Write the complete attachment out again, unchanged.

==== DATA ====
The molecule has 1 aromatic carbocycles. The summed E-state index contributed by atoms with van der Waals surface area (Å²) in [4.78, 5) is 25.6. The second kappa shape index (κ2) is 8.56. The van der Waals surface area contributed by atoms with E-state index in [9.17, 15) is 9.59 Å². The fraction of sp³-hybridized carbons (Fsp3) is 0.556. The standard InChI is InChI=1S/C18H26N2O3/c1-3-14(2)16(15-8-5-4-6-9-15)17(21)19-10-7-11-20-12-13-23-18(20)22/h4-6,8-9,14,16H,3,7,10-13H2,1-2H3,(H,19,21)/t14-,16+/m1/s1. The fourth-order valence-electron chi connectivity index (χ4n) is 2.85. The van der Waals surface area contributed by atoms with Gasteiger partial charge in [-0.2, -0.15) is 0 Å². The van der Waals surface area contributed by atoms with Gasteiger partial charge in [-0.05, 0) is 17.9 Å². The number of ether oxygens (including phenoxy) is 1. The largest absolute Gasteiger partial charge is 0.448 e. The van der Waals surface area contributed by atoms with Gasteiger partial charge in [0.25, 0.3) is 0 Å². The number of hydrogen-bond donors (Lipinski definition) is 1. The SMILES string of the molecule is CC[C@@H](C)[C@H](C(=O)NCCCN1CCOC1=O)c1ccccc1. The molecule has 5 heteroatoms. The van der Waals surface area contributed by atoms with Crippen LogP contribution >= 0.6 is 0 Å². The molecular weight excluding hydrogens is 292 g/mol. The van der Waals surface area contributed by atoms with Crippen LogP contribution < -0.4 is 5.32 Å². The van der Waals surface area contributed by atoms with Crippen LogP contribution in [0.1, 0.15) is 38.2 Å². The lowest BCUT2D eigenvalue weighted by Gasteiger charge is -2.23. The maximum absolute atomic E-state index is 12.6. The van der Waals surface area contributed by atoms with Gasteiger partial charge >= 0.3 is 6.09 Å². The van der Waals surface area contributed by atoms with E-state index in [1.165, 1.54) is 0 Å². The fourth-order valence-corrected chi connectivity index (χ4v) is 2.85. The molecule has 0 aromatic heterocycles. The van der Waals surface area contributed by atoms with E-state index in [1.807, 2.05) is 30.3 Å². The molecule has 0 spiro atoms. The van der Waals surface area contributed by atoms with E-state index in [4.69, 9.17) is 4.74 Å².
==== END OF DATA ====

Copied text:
The molecule has 1 aromatic carbocycles. The summed E-state index contributed by atoms with van der Waals surface area (Å²) in [4.78, 5) is 25.6. The second kappa shape index (κ2) is 8.56. The van der Waals surface area contributed by atoms with E-state index in [9.17, 15) is 9.59 Å². The fraction of sp³-hybridized carbons (Fsp3) is 0.556. The standard InChI is InChI=1S/C18H26N2O3/c1-3-14(2)16(15-8-5-4-6-9-15)17(21)19-10-7-11-20-12-13-23-18(20)22/h4-6,8-9,14,16H,3,7,10-13H2,1-2H3,(H,19,21)/t14-,16+/m1/s1. The fourth-order valence-electron chi connectivity index (χ4n) is 2.85. The van der Waals surface area contributed by atoms with Gasteiger partial charge in [-0.2, -0.15) is 0 Å². The van der Waals surface area contributed by atoms with Gasteiger partial charge in [-0.05, 0) is 17.9 Å². The number of ether oxygens (including phenoxy) is 1. The largest absolute Gasteiger partial charge is 0.448 e. The van der Waals surface area contributed by atoms with Gasteiger partial charge in [0.25, 0.3) is 0 Å². The number of hydrogen-bond donors (Lipinski definition) is 1. The SMILES string of the molecule is CC[C@@H](C)[C@H](C(=O)NCCCN1CCOC1=O)c1ccccc1. The molecule has 5 heteroatoms. The van der Waals surface area contributed by atoms with Crippen LogP contribution >= 0.6 is 0 Å². The molecular weight excluding hydrogens is 292 g/mol. The van der Waals surface area contributed by atoms with Crippen LogP contribution < -0.4 is 5.32 Å². The van der Waals surface area contributed by atoms with Crippen LogP contribution in [0.1, 0.15) is 38.2 Å². The lowest BCUT2D eigenvalue weighted by Gasteiger charge is -2.23. The maximum absolute atomic E-state index is 12.6. The van der Waals surface area contributed by atoms with Gasteiger partial charge >= 0.3 is 6.09 Å². The van der Waals surface area contributed by atoms with E-state index in [1.165, 1.54) is 0 Å². The fourth-order valence-corrected chi connectivity index (χ4v) is 2.85. The molecule has 0 aromatic heterocycles. The van der Waals surface area contributed by atoms with E-state index in [1.807, 2.05) is 30.3 Å². The molecule has 0 spiro atoms. The van der Waals surface area contributed by atoms with E-state index in [4.69, 9.17) is 4.74 Å².